A Cincinnati paper has published an advertisement in which a"healthy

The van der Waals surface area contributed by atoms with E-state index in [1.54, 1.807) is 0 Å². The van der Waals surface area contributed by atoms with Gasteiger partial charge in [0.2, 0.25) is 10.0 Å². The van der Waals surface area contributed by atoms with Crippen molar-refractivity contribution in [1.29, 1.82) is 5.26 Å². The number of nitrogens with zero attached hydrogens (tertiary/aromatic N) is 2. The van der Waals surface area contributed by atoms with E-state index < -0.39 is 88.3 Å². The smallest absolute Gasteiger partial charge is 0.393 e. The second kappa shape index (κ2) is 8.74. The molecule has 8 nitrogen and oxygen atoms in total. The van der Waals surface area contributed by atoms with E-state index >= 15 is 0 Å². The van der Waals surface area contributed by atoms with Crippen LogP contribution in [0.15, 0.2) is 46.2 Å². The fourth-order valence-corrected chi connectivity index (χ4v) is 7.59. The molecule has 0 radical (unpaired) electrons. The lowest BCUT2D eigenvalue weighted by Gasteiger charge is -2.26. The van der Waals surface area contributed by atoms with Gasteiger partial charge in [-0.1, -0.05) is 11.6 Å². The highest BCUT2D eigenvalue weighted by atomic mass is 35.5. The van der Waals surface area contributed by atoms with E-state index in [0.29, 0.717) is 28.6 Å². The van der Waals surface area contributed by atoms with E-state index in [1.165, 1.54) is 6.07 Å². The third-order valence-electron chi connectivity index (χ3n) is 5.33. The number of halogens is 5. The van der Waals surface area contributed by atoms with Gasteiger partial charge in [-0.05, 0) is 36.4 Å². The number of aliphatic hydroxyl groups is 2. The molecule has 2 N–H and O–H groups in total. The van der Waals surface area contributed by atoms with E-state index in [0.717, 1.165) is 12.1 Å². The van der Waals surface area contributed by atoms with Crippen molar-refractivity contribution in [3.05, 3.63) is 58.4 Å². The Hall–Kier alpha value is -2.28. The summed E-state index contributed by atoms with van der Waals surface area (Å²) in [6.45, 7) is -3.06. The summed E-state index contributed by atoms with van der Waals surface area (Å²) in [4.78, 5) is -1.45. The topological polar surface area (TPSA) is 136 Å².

young man," unable to procure other means of liveli- hood, offers himself as a fit subject for "almost any" experi- ments in surgery and medicine, " for reasonable compensation." We must say we think that advocates like Professor Huxley of the absolute right of vivisecting animals on the mere chance of making a scientific discovery, ought to have justified themselves by coming forward before now, as this young man is doing or appearing to do, —though without demanding reasonable compensation other than the joy of self- sacrifice itself,—to be experimented on by the lance or the poison. If it is right to put animals to any amount of torture for the chance of a discovery, it cannot but be right for men willingly to endure a little themselves for the same end. Perhaps, however, the Cincinnati youth is only pointing a moral to such moral teachers as Professor Huxley.